1
Feb

Participating in Discussion Group Topics can Drive Not Only Engagement but Sales

In contrast to creating and moderating discussion groups on social media, dedicating lead generation personnel to monitor discussion groups, and, where relevant to reply to topics posted by other participants can be very productive. In fact, not only can this type of online dialogue stimulate response, and, thereby, engagement, but, more, this type of online dialogue can actually produce sales opportunities.

Roughly speaking, at least two criteria must be met in order for this tactic to produce positive results. The first of these criteria relates to an assessment of whether, or not, the discussion group in question is designed as a self-help forum, where the expectation is that any advice will be provide at no charge. There are, in fact, lots of these groups online. Usually they exist to support users grappling with specific technology, for example, LINUX, or other open source software. We don’t see a meaningful return on the time that will need to be invested in monitoring topics of conversation within these discussion groups.

On the other hand, where discussion groups exist to support proprietary applications, it certainly makes sense to monitor conversation topics. Spending some time each working day to quickly review abstracts of discussions can certainly produce useful opportunities to at least engage with a target audience for one’s market. Opportunities are very likely to arise where participants have already acknowledged an interest in identifying 3rd parties for specific tasks. In our experience, participants will often post a query like this on the expectation that any resources that may be identified will, in fact, be recommended resources, for which some first hand references may be forthcoming, upon request.

Nevertheless, in order to obtain true benefit from the time and effort it takes to participate in one of these topics, personnel selected for this type of product promotional task must be credible representatives with a legitimate right to participate in the topic discussions that may arise. Usually credibility can only be established for personnel who are actually involved, as users, of the technologies that often provide the basis for these discussions. Therefore, we think it makes a lot of sense for businesses to train operational personnel to perform some rudimentary prospect qualification should an opportunity arise where it makes sense to participate in a topic of discussion.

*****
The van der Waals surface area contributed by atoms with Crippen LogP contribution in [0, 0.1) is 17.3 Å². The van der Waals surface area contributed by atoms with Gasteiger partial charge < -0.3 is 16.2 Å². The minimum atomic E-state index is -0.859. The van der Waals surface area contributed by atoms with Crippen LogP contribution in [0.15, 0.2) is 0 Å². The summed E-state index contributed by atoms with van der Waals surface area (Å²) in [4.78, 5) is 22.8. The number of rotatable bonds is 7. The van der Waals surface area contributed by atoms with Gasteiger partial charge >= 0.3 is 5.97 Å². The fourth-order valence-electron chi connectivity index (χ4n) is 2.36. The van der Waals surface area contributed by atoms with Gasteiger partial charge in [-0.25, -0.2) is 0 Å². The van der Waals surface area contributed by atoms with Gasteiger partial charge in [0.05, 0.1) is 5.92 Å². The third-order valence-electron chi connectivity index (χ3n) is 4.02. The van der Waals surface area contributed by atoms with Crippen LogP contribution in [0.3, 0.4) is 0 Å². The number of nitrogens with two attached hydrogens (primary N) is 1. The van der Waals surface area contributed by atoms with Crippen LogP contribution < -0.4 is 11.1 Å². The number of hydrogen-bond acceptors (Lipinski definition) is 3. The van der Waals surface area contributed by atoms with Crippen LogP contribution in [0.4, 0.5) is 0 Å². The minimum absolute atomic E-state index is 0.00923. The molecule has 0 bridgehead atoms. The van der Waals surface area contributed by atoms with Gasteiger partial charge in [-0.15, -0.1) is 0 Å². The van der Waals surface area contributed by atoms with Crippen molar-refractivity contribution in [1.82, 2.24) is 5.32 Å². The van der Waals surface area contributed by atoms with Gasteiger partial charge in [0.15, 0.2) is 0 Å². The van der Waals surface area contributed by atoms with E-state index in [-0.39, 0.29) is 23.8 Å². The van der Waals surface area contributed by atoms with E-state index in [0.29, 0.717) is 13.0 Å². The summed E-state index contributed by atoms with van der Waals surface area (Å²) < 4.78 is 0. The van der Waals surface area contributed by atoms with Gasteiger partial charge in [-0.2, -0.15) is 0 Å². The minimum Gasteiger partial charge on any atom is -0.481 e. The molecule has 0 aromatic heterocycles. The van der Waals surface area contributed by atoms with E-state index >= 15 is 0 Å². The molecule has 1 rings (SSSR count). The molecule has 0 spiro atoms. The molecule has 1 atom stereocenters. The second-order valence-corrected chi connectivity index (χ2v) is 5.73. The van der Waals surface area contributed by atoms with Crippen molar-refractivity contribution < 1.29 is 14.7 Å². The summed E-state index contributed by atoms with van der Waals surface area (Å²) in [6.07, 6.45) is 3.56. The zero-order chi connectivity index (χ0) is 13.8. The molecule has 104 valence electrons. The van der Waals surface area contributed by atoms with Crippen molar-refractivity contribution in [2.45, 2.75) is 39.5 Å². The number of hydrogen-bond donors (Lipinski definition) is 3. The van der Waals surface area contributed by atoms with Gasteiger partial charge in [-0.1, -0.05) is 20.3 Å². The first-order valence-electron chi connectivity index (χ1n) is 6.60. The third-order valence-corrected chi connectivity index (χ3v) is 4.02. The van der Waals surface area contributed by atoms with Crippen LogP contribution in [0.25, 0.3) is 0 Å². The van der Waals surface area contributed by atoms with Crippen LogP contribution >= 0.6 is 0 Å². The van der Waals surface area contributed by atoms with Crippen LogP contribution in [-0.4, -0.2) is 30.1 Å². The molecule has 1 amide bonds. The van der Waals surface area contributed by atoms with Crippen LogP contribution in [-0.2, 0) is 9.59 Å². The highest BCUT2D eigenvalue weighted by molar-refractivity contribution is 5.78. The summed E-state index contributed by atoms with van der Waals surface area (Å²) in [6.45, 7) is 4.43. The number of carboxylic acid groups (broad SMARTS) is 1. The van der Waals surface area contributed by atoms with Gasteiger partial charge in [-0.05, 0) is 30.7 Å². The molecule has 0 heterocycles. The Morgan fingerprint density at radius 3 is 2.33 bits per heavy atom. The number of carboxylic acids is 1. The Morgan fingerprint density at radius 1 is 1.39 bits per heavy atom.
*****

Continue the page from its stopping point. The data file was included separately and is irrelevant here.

We should note that where personnel are clearly selected from a sales team, we have had rather poor results from this tactic. In part, we attribute these poor results to a “self help for free” style which characterized some of the discussion groups where our personnel have attempted to participate in discussions.

In the next post of this blog we will start to look at the passive aspects for these same methods.

Ira Michael Blonder

© IMB Enterprises, Inc. & Ira Michael Blonder, 2013 All Rights Reserved

31
Jan

Posting News and Other Announcements is a Legitimate Use of Social Media, but, Often, an Ineffective Method of Driving Engagement

We have never been big proponents of using Twitter, Facebook, or any other social media as a method of letting an audience know our whereabouts, or what we may be up to at any particular time. In fact, we see little use for this type of online content creation to be of use to businesses in need of product promotion. Rather, we make a lot of use of each of these venues to post news and announcements of client products, services, and even commentary (crafted in the form of blog posts around products and services).

Nevertheless, we can’t claim good results from this type of active tacticv of online product promotion. We think the best return on the time invested in posting news and announcements is still to be found in the legacy activity of posting press releases. In other words, the prime audience for news, in our opinion, remains an audience of journalists, who, in turn, can craft follow up content around a company’s announcements and news to better reach specific communities of readers.